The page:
National Disability Employment Awareness Month (NDEAM) is upon us, and we at the Learning Academy are very excited about it! Through our TLA Employment Services, we’ve set up job opportunities for hundreds of young adults on the autism spectrum, and look forward to serving many more. It’s our mission at TLA to close the gap in employment for those of all abilities. For this special time of the year, we’d like to discuss the history of the month, as well as the importance of inclusion in the workplace regarding neurodiverse abilities.
The NDEAM was established in 1988, a full 2 years before the Americans with Disabilities Act came into law. The history leading up to the declaration is a long and complex one, and the ADA website provides a fascinating timeline of events. However, there are a few that stand out in relation to the NDEAM which deserve some recognition. The month has its roots in the 1945 Public Law 176, which established the first week of October as the National Employ the Physically Handicapped Week. This evolved over the years into the month we know today. Arguably the single greatest milestone in the fight for disability employment came in 1973, with the Rehabilitation Act. This landmark piece of legislation made it illegal for federal employers and contractors to discriminate against anyone on the basis of disability, physical or mental. Legislation like the Rehabilitation Act eventually led to the Americans with Disabilities Act (ADA) in 1990, and disability employment has shown signs of improvement ever since.
Some of our job seekers and students will be participating in Disability Mentoring Day (DMD) this month where they will meet a mentor in a field of their choice. This national mentoring day is a large-scale national effort coordinated by AAPD to promote career development for students and job seekers with disabilities through hands-on career exploration and ongoing mentoring relationships.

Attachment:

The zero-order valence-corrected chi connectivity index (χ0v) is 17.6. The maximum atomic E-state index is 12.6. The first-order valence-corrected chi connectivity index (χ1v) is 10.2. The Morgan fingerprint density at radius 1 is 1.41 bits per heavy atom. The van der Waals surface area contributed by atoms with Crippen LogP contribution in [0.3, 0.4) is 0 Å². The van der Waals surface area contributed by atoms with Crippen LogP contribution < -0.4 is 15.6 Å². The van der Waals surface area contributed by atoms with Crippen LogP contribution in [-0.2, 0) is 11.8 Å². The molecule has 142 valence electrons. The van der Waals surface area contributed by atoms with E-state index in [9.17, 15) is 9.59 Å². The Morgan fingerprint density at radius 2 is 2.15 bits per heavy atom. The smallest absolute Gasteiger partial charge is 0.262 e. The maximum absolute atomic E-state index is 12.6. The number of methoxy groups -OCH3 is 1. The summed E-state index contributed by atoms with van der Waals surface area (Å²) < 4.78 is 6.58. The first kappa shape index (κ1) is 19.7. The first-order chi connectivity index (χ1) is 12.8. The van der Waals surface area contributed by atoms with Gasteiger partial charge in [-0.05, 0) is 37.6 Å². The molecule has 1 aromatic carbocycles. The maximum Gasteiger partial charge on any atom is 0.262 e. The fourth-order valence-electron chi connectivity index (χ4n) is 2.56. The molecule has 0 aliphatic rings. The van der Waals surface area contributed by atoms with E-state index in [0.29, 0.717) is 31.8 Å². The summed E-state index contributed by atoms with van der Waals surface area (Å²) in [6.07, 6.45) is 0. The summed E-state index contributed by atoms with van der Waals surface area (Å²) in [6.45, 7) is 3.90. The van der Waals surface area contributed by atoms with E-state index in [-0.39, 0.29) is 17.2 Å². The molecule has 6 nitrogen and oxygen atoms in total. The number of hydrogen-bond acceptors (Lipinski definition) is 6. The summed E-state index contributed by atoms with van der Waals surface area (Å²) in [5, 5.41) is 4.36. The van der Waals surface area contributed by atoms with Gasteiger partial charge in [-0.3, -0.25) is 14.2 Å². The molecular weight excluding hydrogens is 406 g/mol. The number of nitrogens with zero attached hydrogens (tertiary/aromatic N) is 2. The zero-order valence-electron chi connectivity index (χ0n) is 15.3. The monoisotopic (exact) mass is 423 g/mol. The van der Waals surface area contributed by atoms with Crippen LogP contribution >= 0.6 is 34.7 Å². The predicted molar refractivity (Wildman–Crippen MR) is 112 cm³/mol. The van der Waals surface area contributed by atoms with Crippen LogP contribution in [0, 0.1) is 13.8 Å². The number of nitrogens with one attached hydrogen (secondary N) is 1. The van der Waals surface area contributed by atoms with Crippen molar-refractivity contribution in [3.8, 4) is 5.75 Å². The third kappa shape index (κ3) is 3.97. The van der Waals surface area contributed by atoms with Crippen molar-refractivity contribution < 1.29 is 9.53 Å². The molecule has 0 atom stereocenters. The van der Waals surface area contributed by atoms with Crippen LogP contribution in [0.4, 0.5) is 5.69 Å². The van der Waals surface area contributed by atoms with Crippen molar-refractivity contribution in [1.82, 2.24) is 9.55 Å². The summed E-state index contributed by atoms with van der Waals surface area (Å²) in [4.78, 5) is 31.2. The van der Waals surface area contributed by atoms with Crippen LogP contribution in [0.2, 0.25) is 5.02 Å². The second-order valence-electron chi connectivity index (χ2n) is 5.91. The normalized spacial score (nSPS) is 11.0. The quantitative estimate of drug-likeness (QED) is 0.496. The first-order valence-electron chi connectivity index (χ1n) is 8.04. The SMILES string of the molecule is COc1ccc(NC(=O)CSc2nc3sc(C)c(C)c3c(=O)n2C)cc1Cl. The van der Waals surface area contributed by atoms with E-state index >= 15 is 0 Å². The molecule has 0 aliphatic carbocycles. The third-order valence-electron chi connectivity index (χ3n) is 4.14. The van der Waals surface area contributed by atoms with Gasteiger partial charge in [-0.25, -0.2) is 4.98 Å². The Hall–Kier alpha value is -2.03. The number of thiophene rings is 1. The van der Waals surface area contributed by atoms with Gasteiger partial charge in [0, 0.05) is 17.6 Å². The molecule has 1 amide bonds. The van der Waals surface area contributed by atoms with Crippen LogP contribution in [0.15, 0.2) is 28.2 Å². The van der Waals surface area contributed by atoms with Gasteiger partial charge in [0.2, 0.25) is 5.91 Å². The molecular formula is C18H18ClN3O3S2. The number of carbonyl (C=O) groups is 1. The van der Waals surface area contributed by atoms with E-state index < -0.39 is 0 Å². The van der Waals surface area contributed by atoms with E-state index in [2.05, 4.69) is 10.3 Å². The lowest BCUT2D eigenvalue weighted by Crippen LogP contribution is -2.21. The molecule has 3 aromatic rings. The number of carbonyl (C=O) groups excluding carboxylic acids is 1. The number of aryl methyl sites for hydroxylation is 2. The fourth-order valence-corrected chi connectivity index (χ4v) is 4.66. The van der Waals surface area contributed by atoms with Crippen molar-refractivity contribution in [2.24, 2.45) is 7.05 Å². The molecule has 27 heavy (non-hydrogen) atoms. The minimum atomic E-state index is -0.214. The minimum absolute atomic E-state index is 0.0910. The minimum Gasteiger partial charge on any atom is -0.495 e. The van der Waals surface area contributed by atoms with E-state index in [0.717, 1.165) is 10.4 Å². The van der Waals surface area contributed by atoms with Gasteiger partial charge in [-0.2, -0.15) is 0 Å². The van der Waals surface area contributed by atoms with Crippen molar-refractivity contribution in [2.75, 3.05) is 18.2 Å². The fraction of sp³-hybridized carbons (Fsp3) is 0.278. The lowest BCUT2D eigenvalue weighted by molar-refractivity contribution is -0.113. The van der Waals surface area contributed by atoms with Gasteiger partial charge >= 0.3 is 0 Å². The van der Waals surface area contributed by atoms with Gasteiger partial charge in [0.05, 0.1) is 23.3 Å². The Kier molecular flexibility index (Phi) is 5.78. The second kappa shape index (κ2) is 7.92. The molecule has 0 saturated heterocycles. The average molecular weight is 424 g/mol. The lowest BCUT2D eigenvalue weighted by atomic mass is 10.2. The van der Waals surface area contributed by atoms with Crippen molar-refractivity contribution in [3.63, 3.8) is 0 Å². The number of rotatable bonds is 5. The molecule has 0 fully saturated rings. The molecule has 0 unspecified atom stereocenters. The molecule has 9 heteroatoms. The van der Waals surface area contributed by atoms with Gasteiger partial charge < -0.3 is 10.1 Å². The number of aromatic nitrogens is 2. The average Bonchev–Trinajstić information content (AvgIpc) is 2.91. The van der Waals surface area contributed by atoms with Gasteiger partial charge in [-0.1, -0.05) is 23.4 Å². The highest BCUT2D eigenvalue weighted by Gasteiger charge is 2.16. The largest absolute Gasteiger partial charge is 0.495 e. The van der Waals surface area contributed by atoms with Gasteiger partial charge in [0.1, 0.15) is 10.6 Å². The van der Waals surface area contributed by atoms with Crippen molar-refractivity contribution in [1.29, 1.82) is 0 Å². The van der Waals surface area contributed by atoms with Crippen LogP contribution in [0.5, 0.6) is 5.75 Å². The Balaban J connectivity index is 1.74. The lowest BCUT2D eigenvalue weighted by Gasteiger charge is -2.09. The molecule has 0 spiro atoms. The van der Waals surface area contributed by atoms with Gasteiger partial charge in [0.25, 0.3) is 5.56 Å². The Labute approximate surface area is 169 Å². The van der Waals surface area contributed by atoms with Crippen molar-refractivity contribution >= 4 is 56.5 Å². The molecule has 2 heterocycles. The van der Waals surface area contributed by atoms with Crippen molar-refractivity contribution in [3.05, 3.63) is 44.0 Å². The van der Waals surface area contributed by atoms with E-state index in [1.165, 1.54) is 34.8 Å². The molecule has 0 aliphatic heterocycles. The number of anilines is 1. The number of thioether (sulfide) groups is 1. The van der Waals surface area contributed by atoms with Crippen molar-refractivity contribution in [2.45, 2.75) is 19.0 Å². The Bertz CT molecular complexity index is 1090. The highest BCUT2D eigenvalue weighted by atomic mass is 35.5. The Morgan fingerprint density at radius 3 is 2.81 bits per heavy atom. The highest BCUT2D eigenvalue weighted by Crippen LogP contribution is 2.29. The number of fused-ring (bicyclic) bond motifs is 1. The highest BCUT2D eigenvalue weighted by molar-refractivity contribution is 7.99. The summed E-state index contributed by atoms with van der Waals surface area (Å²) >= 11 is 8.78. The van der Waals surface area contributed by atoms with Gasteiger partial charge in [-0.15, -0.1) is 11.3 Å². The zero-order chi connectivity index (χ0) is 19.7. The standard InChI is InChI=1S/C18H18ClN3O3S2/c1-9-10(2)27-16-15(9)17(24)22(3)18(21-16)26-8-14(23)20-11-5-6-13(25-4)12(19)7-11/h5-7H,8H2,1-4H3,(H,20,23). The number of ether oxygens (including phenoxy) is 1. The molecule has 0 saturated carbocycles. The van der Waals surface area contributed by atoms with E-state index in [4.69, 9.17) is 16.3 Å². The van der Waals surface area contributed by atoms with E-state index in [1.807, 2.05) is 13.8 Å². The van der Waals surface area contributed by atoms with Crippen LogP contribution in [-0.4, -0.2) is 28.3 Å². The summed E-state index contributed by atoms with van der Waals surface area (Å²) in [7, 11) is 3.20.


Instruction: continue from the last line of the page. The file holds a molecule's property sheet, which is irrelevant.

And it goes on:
At The Learning Academy, we recognize the potential that everyone on the autism spectrum possesses. However, as I’ve discussed in several of my previous blogs, employment remains a troubling issue in the ASD community. There are several reasons for this, and unfortunately it’s not a black and white issue. People on the spectrum may face several challenges and discrimination when finding employment. The fact that 1 in 5 adults on the spectrum is unemployed needs to be remedied; that’s a fifth of an ever-expanding group that is not flourishing. As I’ve written about before, there are many potential advantages to hiring on the spectrum. If more employers can consider these factors, we may be able to close the gap of unemployment. At TLA we will continue doing our part to increase the number of employed adults with autism.
For more on NDEM please visit: https://www.dol.gov/odep/topics/ndeam/index-2019.htm